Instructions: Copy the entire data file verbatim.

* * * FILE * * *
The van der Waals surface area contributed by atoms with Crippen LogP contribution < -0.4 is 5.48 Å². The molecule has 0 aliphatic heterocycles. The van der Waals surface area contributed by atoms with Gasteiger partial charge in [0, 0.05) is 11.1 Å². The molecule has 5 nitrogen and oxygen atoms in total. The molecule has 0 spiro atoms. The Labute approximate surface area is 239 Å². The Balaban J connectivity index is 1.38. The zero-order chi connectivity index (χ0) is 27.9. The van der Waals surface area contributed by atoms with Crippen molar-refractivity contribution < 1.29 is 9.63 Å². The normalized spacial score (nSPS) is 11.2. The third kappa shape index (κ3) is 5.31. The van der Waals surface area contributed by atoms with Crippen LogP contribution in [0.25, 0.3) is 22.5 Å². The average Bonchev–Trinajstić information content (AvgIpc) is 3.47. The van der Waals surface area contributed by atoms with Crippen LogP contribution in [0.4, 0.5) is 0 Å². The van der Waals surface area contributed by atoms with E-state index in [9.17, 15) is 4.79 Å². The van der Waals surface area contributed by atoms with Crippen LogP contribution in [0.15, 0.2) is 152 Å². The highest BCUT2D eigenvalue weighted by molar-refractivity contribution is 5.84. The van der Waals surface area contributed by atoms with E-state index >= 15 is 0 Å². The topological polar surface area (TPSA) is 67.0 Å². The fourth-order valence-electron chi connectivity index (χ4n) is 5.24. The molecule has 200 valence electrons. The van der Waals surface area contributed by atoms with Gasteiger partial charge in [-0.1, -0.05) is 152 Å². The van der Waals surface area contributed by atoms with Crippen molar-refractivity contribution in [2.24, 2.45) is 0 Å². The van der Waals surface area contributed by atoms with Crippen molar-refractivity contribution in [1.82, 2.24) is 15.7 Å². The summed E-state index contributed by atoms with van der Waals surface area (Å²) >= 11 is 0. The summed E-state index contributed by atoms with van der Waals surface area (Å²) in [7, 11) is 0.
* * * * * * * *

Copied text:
The van der Waals surface area contributed by atoms with Crippen LogP contribution < -0.4 is 5.48 Å². The molecule has 0 aliphatic heterocycles. The van der Waals surface area contributed by atoms with Gasteiger partial charge in [0, 0.05) is 11.1 Å². The molecule has 5 nitrogen and oxygen atoms in total. The molecule has 0 spiro atoms. The Labute approximate surface area is 239 Å². The Balaban J connectivity index is 1.38. The zero-order chi connectivity index (χ0) is 27.9. The van der Waals surface area contributed by atoms with Crippen molar-refractivity contribution < 1.29 is 9.63 Å². The normalized spacial score (nSPS) is 11.2. The third kappa shape index (κ3) is 5.31. The van der Waals surface area contributed by atoms with Crippen LogP contribution in [0.25, 0.3) is 22.5 Å². The average Bonchev–Trinajstić information content (AvgIpc) is 3.47. The van der Waals surface area contributed by atoms with Crippen LogP contribution in [0.4, 0.5) is 0 Å². The van der Waals surface area contributed by atoms with E-state index in [9.17, 15) is 4.79 Å². The van der Waals surface area contributed by atoms with Crippen LogP contribution in [0.15, 0.2) is 152 Å². The highest BCUT2D eigenvalue weighted by molar-refractivity contribution is 5.84. The van der Waals surface area contributed by atoms with E-state index >= 15 is 0 Å². The topological polar surface area (TPSA) is 67.0 Å². The fourth-order valence-electron chi connectivity index (χ4n) is 5.24. The molecule has 200 valence electrons. The van der Waals surface area contributed by atoms with Gasteiger partial charge in [-0.1, -0.05) is 152 Å². The van der Waals surface area contributed by atoms with Crippen molar-refractivity contribution in [2.24, 2.45) is 0 Å². The van der Waals surface area contributed by atoms with Crippen molar-refractivity contribution in [1.82, 2.24) is 15.7 Å². The summed E-state index contributed by atoms with van der Waals surface area (Å²) >= 11 is 0. The summed E-state index contributed by atoms with van der Waals surface area (Å²) in [7, 11) is 0.